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Malnutrition and gut microbiota in children

Iddrisu, I., Monteagudo-Mera, A., Poveda, C., Pyle, S., Shahzad, M. ORCID:, Andrews, S. ORCID: and Walton, G. E. ORCID: (2021) Malnutrition and gut microbiota in children. Nutrients, 13 (8). 2727. ISSN 2072-6643

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To link to this item DOI: 10.3390/nu13082727


Malnutrition continues to threaten the lives of millions across the world, with children being hardest hit. Although inadequate access to food and infectious disease are the primary causes of childhood malnutrition, the gut microbiota may also contribute. This review considers the evidence on the role of diet in modifying the gut microbiota, and how the microbiota impacts childhood malnutrition. It is widely understood that the gut microbiota of children is influenced by diet, which, in turn, can impact child nutritional status. Additionally, diarrhoea, a major contributor to malnutrition, is induced by pathogenic elements of the gut microbiota. Diarrhoea leads to malabsorption of essential nutrients and reduced energy availability resulting in weight loss, which can lead to malnutrition. Alterations in gut microbiota of severe acute malnourished (SAM) children include increased Proteobacteria and decreased Bacteroides levels. Additionally, the gut microbiota of SAM children exhibits lower relative diversity compared with healthy children. Thus, the data indicate a link between gut microbiota and malnutrition in children, suggesting that treatment of childhood malnutrition should include measures that support a healthy gut microbiota. This could be of particular relevance in sub-Saharan Africa and Asia where prevalence of malnutrition remains a major threat to the lives of millions.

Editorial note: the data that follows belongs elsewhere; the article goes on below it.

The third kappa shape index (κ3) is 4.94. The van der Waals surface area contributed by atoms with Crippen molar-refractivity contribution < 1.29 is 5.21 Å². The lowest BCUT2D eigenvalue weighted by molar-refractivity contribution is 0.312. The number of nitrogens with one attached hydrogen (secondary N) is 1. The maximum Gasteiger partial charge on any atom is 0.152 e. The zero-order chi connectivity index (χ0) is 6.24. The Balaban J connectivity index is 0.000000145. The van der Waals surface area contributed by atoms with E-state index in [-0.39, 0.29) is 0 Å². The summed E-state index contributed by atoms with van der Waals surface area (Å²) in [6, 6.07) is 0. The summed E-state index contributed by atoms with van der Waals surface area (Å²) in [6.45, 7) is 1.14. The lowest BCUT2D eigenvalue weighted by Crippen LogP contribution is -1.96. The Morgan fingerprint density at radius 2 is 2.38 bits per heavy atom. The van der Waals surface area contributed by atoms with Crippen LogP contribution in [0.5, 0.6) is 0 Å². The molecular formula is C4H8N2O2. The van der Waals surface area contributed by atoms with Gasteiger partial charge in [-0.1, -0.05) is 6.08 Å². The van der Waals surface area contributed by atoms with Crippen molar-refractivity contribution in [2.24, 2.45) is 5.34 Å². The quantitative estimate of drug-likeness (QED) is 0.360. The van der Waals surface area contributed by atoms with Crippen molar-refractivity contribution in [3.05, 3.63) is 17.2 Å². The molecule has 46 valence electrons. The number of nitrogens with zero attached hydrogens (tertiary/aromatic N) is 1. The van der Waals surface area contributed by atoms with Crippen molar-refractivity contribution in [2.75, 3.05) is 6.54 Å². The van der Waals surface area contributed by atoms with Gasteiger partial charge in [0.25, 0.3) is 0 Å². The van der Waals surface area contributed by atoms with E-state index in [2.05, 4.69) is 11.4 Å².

Item Type:Article
Divisions:Life Sciences > School of Chemistry, Food and Pharmacy > Department of Food and Nutritional Sciences > Human Nutrition Research Group
ID Code:99710
Uncontrolled Keywords:severe acute malnutrition, gut microbiota, children, infants, breastfeeding, diet


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